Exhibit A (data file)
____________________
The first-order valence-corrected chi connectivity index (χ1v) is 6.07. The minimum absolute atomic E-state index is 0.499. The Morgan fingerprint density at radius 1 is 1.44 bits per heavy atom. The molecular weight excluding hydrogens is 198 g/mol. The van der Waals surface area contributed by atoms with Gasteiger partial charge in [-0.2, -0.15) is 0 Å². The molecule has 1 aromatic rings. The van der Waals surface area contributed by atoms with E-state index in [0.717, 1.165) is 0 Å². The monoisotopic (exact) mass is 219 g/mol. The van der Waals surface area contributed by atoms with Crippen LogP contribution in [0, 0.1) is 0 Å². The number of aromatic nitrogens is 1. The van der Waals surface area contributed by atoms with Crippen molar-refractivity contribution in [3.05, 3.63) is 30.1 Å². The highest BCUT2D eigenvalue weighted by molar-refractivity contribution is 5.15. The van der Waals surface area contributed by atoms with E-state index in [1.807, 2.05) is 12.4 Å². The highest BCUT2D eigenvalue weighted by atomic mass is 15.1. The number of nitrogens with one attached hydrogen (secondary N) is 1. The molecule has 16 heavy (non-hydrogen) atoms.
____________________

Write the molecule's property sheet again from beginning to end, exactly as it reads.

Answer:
The first-order valence-corrected chi connectivity index (χ1v) is 6.07. The minimum absolute atomic E-state index is 0.499. The Morgan fingerprint density at radius 1 is 1.44 bits per heavy atom. The molecular weight excluding hydrogens is 198 g/mol. The van der Waals surface area contributed by atoms with Gasteiger partial charge in [-0.2, -0.15) is 0 Å². The molecule has 1 aromatic rings. The van der Waals surface area contributed by atoms with E-state index in [0.717, 1.165) is 0 Å². The monoisotopic (exact) mass is 219 g/mol. The van der Waals surface area contributed by atoms with Crippen LogP contribution in [0, 0.1) is 0 Å². The number of aromatic nitrogens is 1. The van der Waals surface area contributed by atoms with Crippen molar-refractivity contribution in [3.05, 3.63) is 30.1 Å². The highest BCUT2D eigenvalue weighted by molar-refractivity contribution is 5.15. The van der Waals surface area contributed by atoms with E-state index in [1.807, 2.05) is 12.4 Å². The highest BCUT2D eigenvalue weighted by atomic mass is 15.1. The number of nitrogens with one attached hydrogen (secondary N) is 1. The molecule has 16 heavy (non-hydrogen) atoms.